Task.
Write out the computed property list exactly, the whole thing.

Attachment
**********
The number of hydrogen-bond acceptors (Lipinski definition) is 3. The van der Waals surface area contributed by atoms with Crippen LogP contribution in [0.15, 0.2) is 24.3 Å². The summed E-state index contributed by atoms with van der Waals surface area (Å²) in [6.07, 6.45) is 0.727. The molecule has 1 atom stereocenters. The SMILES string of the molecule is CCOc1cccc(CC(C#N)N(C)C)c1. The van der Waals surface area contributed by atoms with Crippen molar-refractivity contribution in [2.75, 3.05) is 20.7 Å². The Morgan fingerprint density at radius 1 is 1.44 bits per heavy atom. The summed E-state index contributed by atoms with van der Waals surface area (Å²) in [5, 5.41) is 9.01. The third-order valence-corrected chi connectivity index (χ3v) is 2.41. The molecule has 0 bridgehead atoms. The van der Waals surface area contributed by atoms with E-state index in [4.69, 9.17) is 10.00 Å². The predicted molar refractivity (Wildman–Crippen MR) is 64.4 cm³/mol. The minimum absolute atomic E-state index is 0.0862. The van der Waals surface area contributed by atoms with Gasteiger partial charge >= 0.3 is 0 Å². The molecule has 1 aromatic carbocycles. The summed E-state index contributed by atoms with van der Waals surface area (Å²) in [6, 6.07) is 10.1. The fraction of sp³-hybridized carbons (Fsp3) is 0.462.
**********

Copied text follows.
The number of hydrogen-bond acceptors (Lipinski definition) is 3. The van der Waals surface area contributed by atoms with Crippen LogP contribution in [0.15, 0.2) is 24.3 Å². The summed E-state index contributed by atoms with van der Waals surface area (Å²) in [6.07, 6.45) is 0.727. The molecule has 1 atom stereocenters. The SMILES string of the molecule is CCOc1cccc(CC(C#N)N(C)C)c1. The van der Waals surface area contributed by atoms with Crippen molar-refractivity contribution in [2.75, 3.05) is 20.7 Å². The Morgan fingerprint density at radius 1 is 1.44 bits per heavy atom. The summed E-state index contributed by atoms with van der Waals surface area (Å²) in [5, 5.41) is 9.01. The third-order valence-corrected chi connectivity index (χ3v) is 2.41. The molecule has 0 bridgehead atoms. The van der Waals surface area contributed by atoms with E-state index in [4.69, 9.17) is 10.00 Å². The predicted molar refractivity (Wildman–Crippen MR) is 64.4 cm³/mol. The minimum absolute atomic E-state index is 0.0862. The van der Waals surface area contributed by atoms with Gasteiger partial charge >= 0.3 is 0 Å². The molecule has 1 aromatic carbocycles. The summed E-state index contributed by atoms with van der Waals surface area (Å²) in [6, 6.07) is 10.1. The fraction of sp³-hybridized carbons (Fsp3) is 0.462.